Wednesday, January 8, 2014
The main character was generally entertaining. Her apartment house, modeled quirkily on an old Roman building, was studded with equally quirky neighbors. The plot did not shy away from the seedier aspects of Melbourne's drug scene and, briefly, its S&M hangout.
Sound like fun? Not so much. Chapman is something of an anti-heroine -- she's fat, she terribly misses the smoking habit she gave up three years ago, she lives a dull life as a baker that makes her susceptible to a romance that seems so improbable you suspect the guy as the villain [*spoiler alert*] up to the moment the book ends and he's still a good guy.
The over-convoluted plot involves a series of junkie overdoses as someone intentionally or unintentionally is selling heroine too pure for consumption, parallel to an escalating harassment of the women in the apartment building that seems increasingly threatening. There is also the soup truck with Corinna's love interest, the junkie teenager who undergoes a remarkable conversion into an able baker's apprentice, and assorted red herrings from the local witch, a transvestite neighbor and retired wise old professor. If it all sounds a bit contrived, it's because it is.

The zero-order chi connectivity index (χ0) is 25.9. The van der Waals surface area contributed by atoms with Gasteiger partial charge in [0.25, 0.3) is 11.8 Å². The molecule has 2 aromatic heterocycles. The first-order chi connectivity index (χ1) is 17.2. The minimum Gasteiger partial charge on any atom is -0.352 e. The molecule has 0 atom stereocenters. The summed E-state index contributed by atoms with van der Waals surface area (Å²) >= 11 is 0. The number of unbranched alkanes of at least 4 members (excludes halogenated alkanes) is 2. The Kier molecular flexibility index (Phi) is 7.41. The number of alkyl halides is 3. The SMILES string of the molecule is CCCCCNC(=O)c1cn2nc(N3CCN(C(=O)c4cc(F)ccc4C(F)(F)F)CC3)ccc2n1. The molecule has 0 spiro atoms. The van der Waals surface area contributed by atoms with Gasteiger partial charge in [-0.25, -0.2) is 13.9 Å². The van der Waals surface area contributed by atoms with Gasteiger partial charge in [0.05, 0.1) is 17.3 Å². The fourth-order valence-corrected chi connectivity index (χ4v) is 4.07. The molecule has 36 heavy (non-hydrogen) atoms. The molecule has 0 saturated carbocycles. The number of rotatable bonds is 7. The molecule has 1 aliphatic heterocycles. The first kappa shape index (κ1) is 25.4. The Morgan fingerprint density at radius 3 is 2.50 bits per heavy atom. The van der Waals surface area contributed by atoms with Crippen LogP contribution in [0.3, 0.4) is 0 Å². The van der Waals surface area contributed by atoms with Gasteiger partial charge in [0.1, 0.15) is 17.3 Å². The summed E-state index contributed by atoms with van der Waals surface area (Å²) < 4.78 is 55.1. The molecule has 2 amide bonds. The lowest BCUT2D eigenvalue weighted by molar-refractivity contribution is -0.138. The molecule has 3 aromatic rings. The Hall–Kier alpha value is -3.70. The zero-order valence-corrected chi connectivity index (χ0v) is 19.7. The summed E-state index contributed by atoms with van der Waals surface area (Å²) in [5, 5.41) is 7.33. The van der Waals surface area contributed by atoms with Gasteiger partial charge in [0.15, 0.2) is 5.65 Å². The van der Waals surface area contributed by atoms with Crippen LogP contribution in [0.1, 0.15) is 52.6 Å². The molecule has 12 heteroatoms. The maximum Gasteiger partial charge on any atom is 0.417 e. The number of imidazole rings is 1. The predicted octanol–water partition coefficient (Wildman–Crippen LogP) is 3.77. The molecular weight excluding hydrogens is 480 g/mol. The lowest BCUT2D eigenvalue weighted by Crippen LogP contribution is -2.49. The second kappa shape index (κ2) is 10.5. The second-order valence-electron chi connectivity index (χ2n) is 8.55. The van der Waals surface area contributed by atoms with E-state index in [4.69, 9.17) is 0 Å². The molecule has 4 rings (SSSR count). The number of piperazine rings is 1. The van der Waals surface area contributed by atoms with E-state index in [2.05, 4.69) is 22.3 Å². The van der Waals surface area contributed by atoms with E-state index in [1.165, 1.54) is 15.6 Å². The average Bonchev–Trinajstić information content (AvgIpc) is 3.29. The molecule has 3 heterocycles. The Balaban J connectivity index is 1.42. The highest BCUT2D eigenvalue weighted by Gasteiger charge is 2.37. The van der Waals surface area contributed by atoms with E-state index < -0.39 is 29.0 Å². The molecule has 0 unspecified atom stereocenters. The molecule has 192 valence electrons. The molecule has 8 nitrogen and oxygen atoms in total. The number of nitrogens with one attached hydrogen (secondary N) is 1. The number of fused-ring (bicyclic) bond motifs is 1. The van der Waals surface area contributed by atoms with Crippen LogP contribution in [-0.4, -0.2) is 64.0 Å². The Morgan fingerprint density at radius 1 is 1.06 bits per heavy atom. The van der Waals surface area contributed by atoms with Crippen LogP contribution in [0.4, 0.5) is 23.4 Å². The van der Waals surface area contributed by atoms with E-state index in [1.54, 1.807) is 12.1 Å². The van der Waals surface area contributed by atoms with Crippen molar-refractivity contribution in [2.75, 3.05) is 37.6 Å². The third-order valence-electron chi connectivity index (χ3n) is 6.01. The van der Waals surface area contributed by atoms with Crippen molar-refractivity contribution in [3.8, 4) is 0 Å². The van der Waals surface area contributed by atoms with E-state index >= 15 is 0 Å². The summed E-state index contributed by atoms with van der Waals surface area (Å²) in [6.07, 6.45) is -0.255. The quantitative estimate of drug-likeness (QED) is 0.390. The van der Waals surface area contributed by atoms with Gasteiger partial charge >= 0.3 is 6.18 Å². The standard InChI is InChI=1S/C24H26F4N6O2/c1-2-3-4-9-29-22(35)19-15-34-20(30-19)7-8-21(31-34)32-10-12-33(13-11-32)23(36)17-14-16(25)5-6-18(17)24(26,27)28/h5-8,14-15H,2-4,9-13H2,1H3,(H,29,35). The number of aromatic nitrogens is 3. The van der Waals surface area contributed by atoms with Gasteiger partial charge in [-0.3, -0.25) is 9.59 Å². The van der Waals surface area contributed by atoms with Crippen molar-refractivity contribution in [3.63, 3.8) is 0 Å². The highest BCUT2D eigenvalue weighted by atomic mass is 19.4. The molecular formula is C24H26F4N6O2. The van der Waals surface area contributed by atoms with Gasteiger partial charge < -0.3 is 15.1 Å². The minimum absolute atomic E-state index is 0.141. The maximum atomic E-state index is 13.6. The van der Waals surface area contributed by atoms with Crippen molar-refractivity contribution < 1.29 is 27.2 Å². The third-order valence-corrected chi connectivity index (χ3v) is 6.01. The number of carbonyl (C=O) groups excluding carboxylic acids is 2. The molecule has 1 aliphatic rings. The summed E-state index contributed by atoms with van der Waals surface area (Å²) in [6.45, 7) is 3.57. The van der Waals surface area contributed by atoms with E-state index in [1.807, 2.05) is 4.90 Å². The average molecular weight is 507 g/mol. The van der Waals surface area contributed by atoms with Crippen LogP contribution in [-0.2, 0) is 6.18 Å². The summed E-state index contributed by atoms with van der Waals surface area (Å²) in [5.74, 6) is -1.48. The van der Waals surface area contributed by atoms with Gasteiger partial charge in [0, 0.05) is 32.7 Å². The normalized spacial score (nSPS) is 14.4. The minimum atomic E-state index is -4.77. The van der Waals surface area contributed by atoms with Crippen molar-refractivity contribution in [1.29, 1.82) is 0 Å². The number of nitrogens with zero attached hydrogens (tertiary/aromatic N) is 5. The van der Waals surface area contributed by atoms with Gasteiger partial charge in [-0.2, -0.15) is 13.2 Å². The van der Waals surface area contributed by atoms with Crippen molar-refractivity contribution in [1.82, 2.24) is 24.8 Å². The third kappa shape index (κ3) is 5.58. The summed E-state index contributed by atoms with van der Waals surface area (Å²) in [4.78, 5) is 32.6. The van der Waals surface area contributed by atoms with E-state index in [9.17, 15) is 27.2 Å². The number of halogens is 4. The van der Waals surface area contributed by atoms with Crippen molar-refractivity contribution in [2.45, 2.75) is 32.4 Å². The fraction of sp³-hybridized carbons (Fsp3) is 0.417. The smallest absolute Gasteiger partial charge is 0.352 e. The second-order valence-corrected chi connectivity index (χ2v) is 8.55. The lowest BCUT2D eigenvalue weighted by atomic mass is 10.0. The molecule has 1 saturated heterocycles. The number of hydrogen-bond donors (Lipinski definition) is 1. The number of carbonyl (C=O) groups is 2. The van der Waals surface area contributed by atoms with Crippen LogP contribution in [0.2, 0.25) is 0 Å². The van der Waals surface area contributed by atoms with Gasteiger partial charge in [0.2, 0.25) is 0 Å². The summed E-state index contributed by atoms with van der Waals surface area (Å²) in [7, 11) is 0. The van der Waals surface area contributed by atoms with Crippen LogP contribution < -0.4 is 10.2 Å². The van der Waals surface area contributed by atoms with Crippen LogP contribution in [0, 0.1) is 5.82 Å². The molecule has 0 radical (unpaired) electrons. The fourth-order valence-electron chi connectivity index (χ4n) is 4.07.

Nonetheless, it helped pass the time for us on a long drive, and was easier to listen to than some more serious audiobooks we have tried.